4 Types of Auditor’s Reports: Types of Audit Reports, Advantages, and Limitations


The audit report or auditor is the report that contains the audit’s opinion, which independent auditors issue after they examine the entity’s financial statements and related reports.

These include financial statements, management accounts, and management reports. Or other reports like compliant reports. Mostly, those reports are issued based on auditors’ professional examination against the measurement criteria or standards.

For example, auditors perform their audit on the client’s financial statements against the accounting standard used to prepare them.

In other words, they review whether or not financial statements are prepared true and fair view following the accounting standards. Those standards could be IFRS, US GAAP, or local GAAP.

After completing their testing, the auditor then issues the audit report on the financial statements that they just audited. This report will also include their opinion on the financial statements.


The audit report is used by many stakeholders, including the entity’s management, directors, shareholders, investors, government bodies, banks, and many others.

In most cases, the audit report is issued to cover financial statements over 12 months or a year period. Investors use audit reports and audited financial statements to assess the entity’s financial performance and financial position for their investment opportunity.

The government agency uses audit reports and financial statements to assess the completeness and accuracy of the tax declaration.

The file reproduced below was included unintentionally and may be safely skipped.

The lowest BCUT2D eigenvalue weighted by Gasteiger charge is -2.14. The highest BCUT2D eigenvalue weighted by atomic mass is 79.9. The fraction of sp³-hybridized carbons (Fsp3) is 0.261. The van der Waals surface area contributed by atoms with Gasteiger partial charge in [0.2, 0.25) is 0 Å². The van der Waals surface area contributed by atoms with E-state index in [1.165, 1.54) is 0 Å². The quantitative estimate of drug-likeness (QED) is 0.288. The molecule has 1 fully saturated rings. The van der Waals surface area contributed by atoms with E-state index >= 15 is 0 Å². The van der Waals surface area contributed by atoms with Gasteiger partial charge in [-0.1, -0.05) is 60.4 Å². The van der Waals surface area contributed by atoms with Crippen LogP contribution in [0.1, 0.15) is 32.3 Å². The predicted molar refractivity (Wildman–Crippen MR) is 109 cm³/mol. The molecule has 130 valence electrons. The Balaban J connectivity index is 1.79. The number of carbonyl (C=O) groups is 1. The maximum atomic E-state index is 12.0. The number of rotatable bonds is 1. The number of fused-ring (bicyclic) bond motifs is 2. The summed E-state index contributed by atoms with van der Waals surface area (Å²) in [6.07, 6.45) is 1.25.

Shareholders and the board of directors use the audit report to assess the integrity of management and transparency of financial statements.


Different audit reports contain different audit opinions, and the main cause is the different misstatements found in the financial statements. Therefore, different types of audit reports represent different levels of assurance.

Here are the four types of reports that we mentioned above,

Four Types of Audit Reports:

There are four types of audit reports issued by auditors on financial statements. Each type of report contains different meanings and messages from auditors to users of financial statements.

Those audit reports included the Unqualified Audit Report (Clean Audit Report), Qualified Audit Report, Disclaimer Audit Report, and Adverse Audit Report. The following are the detail of the audit reports.

#1 Unqualified Audit Report (Clean Audit Report):

The auditor issued an unqualified audit report to financial statements when auditors found no material misstatements after their testing. Therefore, this report contains an unqualified opinion from an independent auditor.

The report showed that the entity’s financial statements are prepared and presented true and fair and comply with the accounting framework being used.

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This is a good sign for all kinds of stakeholders that are willing to use the financial statements. You might find whether the audit report is clean or not in the opinion paragraph.

An unqualified Audit report apparently shows the shareholders that financial statements are a true and fair presentation and free from all material misstatements.

But also imply that the management team has high integrity toward the shareholders.

However, before putting your truth on the audit report, ensure that the auditor who issued the reports is from an independent audit firm. Big four audit firms are the firm that most of the shareholders put their truth on.